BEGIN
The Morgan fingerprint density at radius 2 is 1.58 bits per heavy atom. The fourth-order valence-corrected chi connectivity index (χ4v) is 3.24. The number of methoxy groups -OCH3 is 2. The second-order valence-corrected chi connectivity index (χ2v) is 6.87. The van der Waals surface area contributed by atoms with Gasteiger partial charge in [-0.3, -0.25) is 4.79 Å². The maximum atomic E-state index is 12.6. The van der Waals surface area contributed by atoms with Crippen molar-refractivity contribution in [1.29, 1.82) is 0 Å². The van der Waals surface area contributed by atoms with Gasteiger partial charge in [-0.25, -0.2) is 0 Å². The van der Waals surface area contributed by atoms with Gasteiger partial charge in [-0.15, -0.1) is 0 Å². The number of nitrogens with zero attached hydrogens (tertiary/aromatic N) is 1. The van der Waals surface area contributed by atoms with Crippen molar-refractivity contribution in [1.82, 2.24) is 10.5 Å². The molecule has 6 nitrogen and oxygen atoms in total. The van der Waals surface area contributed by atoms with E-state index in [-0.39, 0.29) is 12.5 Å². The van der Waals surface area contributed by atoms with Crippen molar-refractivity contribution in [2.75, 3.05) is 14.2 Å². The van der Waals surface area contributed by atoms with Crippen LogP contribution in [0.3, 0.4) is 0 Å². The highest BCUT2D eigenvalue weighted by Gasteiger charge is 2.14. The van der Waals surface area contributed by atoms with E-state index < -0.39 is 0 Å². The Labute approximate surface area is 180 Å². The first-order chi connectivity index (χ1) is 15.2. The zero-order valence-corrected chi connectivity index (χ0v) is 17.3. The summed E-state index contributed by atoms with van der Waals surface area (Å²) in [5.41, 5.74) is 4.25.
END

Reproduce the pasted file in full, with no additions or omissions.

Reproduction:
The Morgan fingerprint density at radius 2 is 1.58 bits per heavy atom. The fourth-order valence-corrected chi connectivity index (χ4v) is 3.24. The number of methoxy groups -OCH3 is 2. The second-order valence-corrected chi connectivity index (χ2v) is 6.87. The van der Waals surface area contributed by atoms with Gasteiger partial charge in [-0.3, -0.25) is 4.79 Å². The maximum atomic E-state index is 12.6. The van der Waals surface area contributed by atoms with Crippen molar-refractivity contribution in [1.29, 1.82) is 0 Å². The van der Waals surface area contributed by atoms with Gasteiger partial charge in [-0.25, -0.2) is 0 Å². The van der Waals surface area contributed by atoms with Gasteiger partial charge in [-0.15, -0.1) is 0 Å². The number of nitrogens with zero attached hydrogens (tertiary/aromatic N) is 1. The van der Waals surface area contributed by atoms with Crippen molar-refractivity contribution in [1.82, 2.24) is 10.5 Å². The molecule has 6 nitrogen and oxygen atoms in total. The van der Waals surface area contributed by atoms with E-state index in [-0.39, 0.29) is 12.5 Å². The van der Waals surface area contributed by atoms with Crippen molar-refractivity contribution in [2.75, 3.05) is 14.2 Å². The van der Waals surface area contributed by atoms with Crippen LogP contribution in [0.3, 0.4) is 0 Å². The highest BCUT2D eigenvalue weighted by Gasteiger charge is 2.14. The van der Waals surface area contributed by atoms with E-state index < -0.39 is 0 Å². The Labute approximate surface area is 180 Å². The first-order chi connectivity index (χ1) is 15.2. The zero-order valence-corrected chi connectivity index (χ0v) is 17.3. The summed E-state index contributed by atoms with van der Waals surface area (Å²) in [5.41, 5.74) is 4.25.